An unadulterated account of life in one of the most notorious prisons in South America, Marching Powder records the story of Thomas McFadden’s time spent at San Pedro.
A small-time English drug trafficker, McFadden, finds himself caught in a bizarre world – a prison which has become a microcosm of the real world. He slowly discovers that prisoners live with their wives and children, they run businesses and restaurants and everything must be paid for from the cells (which vary from five and a half star luxury apartments to small cells that are shared between many of the poorer inmates) to their clothing and food. There is even an entrance fee that each inmate must pay on arrival – everything in San Pedro runs on a pure capitalist system that even Adam Smith could not have envisaged within such an environment. Life in this prison is impossible without an income – and the most common trade that prisoners turn to in order to earn an income is the one they know best, manufacturing and dealing high quality cocaine. We follow Thomas’s journey from his vulnerable beginnings when it was too dangerous for him to even go to the bathroom alone to becoming San Pedro’s most famous inmate, becoming a fixture on the backpacking circuit and with his tours titled ‘one of the world’s most bizarre tourist attractions’ by the Lonely Planet in their guide to Bolivia.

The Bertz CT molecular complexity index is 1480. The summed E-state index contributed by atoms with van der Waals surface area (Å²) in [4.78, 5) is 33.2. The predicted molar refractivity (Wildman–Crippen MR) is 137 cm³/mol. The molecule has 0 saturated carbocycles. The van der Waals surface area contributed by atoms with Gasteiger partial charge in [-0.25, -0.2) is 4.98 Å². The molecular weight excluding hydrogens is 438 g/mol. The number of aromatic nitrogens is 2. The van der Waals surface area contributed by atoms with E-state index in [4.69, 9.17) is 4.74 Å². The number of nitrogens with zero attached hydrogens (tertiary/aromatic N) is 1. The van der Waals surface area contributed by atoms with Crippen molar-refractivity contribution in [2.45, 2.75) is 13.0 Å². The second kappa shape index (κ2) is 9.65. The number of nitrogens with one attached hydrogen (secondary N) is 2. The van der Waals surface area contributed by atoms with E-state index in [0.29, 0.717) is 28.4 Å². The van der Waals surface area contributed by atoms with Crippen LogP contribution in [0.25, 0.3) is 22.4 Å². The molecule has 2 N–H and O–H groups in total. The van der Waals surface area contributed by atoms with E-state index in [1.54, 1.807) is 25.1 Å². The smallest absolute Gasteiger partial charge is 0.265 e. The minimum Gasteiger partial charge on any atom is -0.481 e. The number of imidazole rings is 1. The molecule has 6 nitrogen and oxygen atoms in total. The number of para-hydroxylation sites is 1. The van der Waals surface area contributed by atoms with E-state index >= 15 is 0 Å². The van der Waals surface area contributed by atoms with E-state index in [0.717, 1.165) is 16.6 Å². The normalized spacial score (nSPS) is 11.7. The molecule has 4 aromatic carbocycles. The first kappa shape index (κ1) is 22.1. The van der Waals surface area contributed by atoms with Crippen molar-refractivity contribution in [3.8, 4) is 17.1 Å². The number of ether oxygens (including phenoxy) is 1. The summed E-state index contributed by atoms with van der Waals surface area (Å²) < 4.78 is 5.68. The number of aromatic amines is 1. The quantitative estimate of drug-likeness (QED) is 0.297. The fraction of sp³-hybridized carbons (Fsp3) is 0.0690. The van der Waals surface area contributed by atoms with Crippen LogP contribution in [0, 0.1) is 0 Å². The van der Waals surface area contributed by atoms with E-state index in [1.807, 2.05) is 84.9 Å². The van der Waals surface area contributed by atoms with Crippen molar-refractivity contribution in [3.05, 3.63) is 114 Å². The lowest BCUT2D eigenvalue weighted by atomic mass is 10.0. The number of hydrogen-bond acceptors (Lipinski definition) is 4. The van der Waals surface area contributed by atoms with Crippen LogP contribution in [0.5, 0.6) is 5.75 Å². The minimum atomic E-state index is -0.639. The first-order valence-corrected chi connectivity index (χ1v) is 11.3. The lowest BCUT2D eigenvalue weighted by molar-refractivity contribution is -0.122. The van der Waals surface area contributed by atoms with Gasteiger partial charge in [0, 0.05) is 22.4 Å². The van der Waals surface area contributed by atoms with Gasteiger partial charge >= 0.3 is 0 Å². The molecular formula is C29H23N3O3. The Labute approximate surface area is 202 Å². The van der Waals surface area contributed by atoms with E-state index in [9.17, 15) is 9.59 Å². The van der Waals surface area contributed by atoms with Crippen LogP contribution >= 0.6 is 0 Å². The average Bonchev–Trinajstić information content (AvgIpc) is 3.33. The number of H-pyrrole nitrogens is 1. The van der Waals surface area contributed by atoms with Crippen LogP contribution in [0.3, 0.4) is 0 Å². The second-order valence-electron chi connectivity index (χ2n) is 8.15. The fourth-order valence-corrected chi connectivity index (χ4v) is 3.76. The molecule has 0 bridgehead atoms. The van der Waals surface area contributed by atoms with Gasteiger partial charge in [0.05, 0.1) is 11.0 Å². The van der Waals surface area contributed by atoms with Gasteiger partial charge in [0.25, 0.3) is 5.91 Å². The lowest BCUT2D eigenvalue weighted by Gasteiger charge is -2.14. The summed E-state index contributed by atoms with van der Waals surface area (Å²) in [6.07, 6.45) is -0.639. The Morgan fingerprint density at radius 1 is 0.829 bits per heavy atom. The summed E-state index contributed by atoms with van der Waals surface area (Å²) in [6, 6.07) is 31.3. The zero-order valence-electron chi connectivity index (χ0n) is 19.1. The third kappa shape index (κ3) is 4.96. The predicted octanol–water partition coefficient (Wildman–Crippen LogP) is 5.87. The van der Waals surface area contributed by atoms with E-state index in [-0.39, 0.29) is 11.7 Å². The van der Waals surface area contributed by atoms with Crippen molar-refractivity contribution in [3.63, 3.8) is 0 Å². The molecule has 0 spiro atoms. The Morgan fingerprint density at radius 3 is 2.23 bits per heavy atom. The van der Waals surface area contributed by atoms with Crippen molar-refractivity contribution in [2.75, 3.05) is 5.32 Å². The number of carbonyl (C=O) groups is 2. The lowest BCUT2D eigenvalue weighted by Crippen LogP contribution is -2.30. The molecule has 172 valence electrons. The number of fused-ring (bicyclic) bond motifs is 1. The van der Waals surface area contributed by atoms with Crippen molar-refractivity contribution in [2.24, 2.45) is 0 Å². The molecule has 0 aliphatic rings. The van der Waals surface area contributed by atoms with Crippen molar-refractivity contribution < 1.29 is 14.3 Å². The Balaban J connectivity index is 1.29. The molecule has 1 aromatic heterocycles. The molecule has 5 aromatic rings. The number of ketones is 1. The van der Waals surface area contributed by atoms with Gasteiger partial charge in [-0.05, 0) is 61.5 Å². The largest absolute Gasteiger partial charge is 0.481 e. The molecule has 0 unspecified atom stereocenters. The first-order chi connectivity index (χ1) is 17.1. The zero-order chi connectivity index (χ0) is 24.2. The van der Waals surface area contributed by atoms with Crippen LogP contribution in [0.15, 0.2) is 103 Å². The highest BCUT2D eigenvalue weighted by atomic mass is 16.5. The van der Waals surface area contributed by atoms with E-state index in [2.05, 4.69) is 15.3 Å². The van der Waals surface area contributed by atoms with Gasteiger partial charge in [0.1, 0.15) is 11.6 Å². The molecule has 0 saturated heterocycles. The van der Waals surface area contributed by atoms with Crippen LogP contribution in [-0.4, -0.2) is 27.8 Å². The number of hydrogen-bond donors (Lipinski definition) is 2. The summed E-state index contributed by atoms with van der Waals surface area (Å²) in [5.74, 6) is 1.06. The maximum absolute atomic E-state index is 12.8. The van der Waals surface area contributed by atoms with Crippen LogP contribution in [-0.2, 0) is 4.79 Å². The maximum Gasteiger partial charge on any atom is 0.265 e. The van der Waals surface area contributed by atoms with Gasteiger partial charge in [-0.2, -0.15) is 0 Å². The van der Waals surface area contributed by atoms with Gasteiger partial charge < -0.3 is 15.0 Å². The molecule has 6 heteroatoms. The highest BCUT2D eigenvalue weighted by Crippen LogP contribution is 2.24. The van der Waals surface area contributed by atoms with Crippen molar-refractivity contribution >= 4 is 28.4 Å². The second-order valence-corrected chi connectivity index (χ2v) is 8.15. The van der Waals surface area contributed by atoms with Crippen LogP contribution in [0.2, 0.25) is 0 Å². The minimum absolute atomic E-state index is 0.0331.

Despite some of the darker realities, which are slowly revealed to the reader, this book is more than a sterile description of life in this one of a kind prison. Rather, it is difficult to read Marching Powder without becoming emotionally involved with some of the characters in what becomes a much more personal account of one particular inmate’s experiences and memories. Although it is not particularly well written, the intrigue of life in San Pedro coupled with the story of McFadden was enough to keep me turning the pages, needing no literary embellishments required to bring the story to life. Beyond the fascinating account of San Pedro’s set-up, the book records a remarkable tale of friendship, companionship, horror, humour and compassion, sometimes so shocking that it becomes easy to forget that what you are reading is in fact a real-life story. I can’t wait to see the film, or maybe even better, a Louis Theroux documentary.